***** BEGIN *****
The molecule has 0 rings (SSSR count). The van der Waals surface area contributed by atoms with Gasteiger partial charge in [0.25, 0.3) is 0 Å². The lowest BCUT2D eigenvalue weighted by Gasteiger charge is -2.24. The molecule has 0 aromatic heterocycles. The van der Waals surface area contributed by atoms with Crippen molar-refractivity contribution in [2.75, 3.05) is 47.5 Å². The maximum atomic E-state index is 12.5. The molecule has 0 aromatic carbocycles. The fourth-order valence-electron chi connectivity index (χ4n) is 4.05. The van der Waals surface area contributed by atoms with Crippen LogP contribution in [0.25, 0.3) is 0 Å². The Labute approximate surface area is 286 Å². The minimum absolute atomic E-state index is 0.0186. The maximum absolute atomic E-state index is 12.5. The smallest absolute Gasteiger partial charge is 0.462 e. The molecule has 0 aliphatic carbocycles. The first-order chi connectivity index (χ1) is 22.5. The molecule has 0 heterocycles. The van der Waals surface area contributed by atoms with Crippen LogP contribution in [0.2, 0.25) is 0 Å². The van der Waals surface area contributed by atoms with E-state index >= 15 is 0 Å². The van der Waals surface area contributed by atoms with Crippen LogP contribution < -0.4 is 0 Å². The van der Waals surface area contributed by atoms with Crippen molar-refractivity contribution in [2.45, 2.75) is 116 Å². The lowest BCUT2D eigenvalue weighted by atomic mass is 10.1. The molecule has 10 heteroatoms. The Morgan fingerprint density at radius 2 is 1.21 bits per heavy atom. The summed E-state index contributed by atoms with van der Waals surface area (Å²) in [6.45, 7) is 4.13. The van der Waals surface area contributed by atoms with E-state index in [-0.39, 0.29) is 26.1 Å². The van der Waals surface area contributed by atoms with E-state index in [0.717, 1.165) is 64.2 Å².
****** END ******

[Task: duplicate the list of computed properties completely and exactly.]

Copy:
The molecule has 0 rings (SSSR count). The van der Waals surface area contributed by atoms with Gasteiger partial charge in [0.25, 0.3) is 0 Å². The lowest BCUT2D eigenvalue weighted by Gasteiger charge is -2.24. The molecule has 0 aromatic heterocycles. The van der Waals surface area contributed by atoms with Crippen molar-refractivity contribution in [2.75, 3.05) is 47.5 Å². The maximum atomic E-state index is 12.5. The molecule has 0 aromatic carbocycles. The fourth-order valence-electron chi connectivity index (χ4n) is 4.05. The van der Waals surface area contributed by atoms with Crippen LogP contribution in [0.25, 0.3) is 0 Å². The Labute approximate surface area is 286 Å². The minimum absolute atomic E-state index is 0.0186. The maximum absolute atomic E-state index is 12.5. The smallest absolute Gasteiger partial charge is 0.462 e. The molecule has 0 aliphatic carbocycles. The first-order chi connectivity index (χ1) is 22.5. The molecule has 0 heterocycles. The van der Waals surface area contributed by atoms with Crippen LogP contribution in [0.2, 0.25) is 0 Å². The van der Waals surface area contributed by atoms with E-state index >= 15 is 0 Å². The van der Waals surface area contributed by atoms with Crippen LogP contribution < -0.4 is 0 Å². The van der Waals surface area contributed by atoms with Crippen molar-refractivity contribution in [2.45, 2.75) is 116 Å². The lowest BCUT2D eigenvalue weighted by atomic mass is 10.1. The molecule has 10 heteroatoms. The Morgan fingerprint density at radius 2 is 1.21 bits per heavy atom. The summed E-state index contributed by atoms with van der Waals surface area (Å²) in [6.45, 7) is 4.13. The van der Waals surface area contributed by atoms with E-state index in [-0.39, 0.29) is 26.1 Å². The van der Waals surface area contributed by atoms with E-state index in [0.717, 1.165) is 64.2 Å².